The power of handwriting
As a greeting card maker, I encourage people to hand-write the messages inside of cards. Not many people like the look of their own handwriting but, like it or not, it's part of who you are. Handwriting is as unique to you as your voice or your fingerprint. It's instantly recognizable.
Today, I'm going to give you three good reasons to learn to love your handwriting and why it's an important skill even for this electronic age.
1. The Personal Connection
I've already mentioned the personal connection. When someone sees your handwriting, they know it's you. Your handwritten messages are physical evidence that you were here. Sure, email and texting have supercharged our connectivity but don't mistake connectivity for presence.
Your handwriting, particularly your cursive hand, is a window into who you are. I'm not making this up! There's a whole field of study around handwriting called Graphology. Graphology is the study of shapes and patterns in handwriting to determine the personality and behaviours of the writer. Look at your handwriting again. Is it fat, skinny, tall, loopy? Do you cross your "t"s high or low on the stick? Are your capital "M"s rounded or pointy? Every letter says something about you - and only you.
2. The Brain Work-Out
There are other studies about handwriting outside of Graphology too. Many studies show that handwriting exercises your brain. A pen and a keyboard are both writing tools but they use different cognitive functions. On a keyboard, all you need to remember is the location of the key and then it's all the same action: a button push. With a pen, you have to recall the shape of the letter and then tell your hand how to draw it.
Other studies show that students retain information better when they take handwritten notes because we generally write slower than we type. That forces us to paraphrase information and prioritize the critical information to capture. Studies also show that seniors who practice cursive writing have greater longevity in their cognitive abilities.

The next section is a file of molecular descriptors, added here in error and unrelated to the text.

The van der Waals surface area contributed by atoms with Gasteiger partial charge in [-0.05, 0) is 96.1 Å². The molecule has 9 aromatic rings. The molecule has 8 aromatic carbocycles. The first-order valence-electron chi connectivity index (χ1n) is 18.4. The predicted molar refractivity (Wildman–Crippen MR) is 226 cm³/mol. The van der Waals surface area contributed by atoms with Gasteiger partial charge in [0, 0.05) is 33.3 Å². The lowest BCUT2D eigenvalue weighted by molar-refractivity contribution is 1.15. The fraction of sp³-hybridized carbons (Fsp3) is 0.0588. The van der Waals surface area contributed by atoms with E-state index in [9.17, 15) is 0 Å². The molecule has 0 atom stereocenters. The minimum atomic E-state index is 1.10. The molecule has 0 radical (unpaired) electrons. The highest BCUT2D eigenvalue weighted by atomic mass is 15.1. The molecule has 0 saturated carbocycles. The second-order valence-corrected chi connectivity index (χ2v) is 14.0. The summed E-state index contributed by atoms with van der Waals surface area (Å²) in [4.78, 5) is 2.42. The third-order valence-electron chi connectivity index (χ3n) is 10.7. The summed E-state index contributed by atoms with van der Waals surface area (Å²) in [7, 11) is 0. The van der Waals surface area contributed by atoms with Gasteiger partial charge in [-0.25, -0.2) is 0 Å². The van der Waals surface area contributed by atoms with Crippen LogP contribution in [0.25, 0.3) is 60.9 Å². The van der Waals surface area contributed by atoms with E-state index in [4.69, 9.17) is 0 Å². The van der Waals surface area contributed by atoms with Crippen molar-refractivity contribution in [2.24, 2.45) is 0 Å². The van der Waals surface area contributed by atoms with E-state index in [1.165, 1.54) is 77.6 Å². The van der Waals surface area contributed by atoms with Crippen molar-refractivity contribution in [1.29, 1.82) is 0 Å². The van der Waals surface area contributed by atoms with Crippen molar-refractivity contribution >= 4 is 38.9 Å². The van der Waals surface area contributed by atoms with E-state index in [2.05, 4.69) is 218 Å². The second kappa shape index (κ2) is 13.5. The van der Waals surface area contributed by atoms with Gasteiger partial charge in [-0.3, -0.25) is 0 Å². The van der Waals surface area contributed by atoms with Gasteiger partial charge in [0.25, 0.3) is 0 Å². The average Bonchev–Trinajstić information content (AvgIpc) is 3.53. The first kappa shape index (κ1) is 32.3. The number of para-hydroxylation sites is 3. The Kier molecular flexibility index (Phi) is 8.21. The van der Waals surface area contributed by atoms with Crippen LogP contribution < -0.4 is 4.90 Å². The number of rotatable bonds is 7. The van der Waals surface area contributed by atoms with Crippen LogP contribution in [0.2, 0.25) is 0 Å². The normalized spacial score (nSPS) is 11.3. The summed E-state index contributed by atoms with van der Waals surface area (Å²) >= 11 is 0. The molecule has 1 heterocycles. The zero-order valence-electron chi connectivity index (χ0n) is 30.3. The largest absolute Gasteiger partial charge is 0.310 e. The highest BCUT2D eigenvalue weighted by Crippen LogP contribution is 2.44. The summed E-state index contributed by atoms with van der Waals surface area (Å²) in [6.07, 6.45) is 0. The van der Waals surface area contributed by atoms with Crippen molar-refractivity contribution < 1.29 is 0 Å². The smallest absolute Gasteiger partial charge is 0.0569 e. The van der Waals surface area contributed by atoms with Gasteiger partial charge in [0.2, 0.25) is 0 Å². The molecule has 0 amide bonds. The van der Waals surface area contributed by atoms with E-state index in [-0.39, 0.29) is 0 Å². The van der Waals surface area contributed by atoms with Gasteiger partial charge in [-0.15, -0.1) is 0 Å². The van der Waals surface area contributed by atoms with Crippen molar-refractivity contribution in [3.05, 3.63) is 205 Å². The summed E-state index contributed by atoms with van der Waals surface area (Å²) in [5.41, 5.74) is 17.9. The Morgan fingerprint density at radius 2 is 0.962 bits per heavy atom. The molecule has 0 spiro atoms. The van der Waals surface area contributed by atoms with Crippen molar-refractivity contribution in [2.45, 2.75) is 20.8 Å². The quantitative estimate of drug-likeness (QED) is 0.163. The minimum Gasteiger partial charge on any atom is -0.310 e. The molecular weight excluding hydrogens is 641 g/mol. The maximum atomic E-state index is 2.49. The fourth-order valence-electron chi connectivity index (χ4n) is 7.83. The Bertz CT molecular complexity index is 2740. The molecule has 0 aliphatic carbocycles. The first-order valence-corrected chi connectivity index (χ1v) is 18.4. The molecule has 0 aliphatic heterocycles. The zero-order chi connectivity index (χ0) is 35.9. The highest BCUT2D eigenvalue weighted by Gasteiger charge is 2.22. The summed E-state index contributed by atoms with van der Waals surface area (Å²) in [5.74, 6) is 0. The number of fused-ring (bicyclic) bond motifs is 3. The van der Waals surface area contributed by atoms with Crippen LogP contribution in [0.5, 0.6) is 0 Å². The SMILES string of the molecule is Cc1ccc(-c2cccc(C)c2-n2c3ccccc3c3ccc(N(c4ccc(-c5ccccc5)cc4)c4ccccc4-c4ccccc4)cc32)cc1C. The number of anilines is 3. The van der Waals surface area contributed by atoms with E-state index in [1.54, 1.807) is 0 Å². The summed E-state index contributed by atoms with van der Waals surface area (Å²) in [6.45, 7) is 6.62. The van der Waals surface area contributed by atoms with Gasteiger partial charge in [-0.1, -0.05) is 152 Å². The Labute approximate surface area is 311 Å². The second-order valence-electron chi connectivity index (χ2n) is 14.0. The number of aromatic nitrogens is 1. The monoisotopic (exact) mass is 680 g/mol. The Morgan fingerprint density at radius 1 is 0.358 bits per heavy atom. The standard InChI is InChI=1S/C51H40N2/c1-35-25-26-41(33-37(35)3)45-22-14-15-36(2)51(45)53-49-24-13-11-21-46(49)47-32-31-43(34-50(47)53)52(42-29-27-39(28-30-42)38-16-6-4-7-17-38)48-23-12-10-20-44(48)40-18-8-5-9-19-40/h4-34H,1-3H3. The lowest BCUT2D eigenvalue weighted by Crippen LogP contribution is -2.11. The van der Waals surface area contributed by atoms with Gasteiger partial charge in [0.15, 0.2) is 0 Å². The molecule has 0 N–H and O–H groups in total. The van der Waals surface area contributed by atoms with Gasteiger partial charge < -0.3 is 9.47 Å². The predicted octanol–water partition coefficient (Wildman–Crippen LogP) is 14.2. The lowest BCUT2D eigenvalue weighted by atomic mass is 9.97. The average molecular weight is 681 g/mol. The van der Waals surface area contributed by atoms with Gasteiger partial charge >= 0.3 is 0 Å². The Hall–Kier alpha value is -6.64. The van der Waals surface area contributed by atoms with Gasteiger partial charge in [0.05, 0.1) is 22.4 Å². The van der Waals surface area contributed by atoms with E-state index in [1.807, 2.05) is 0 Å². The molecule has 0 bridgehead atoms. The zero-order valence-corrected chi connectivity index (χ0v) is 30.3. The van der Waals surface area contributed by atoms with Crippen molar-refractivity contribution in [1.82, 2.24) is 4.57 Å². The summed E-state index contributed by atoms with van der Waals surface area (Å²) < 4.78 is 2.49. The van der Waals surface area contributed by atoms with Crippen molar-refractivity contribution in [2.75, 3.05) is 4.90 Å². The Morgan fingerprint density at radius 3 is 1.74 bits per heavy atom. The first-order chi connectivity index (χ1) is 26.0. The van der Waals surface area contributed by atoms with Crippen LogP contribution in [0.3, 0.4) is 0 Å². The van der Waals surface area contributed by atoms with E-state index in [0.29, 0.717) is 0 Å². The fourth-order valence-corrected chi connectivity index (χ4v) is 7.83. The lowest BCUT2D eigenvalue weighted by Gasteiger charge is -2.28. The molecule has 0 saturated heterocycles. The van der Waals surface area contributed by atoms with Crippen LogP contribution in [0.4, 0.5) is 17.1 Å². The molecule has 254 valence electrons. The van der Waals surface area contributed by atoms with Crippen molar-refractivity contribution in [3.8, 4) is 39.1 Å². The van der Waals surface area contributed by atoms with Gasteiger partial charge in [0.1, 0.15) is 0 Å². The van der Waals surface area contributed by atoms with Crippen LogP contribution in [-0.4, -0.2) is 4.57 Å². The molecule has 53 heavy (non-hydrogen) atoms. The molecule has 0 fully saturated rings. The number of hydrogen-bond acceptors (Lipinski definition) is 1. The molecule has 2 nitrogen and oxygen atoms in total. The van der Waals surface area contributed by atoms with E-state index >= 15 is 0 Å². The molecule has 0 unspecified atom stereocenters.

3. The Creative Process
Handwriting also exercises your brain through the creative process. I mentioned having to "draw" the letters. Drawing - isn't that art? In a handwritten document, you can doodle in the margin, quickly sketch charts and diagrams and draw arrows and signals to insert or regroup information. Having the history of your thought process in front of you can inspire new ideas.
Evidence of the connection between the creative process and handwriting exists in calligraphy but, today, you can also see it everywhere in graffiti. Can there be a bigger or more prolific “I was here” sign than graffiti?
Your handwriting is your paper presence. The Jim Henson movie, the Dark Crystal, summed up handwriting beautifully as “words that stay”. So practice your handwriting! It doesn’t have to be an essay.
You can write a note to somebody inside a card.
(Birthday Card by FairyCardmaker)
Or you can keep a daily/weekly/monthly diary.
(Coptic Bound Journal by Pauseability)
Or you can journal some thoughts in a scrapbook.
(Travel Photo Display Album by FairyCardmaker)
However you want to do it, I encourage you to express your creativity, boost your brain and connect with people through the power of handwriting!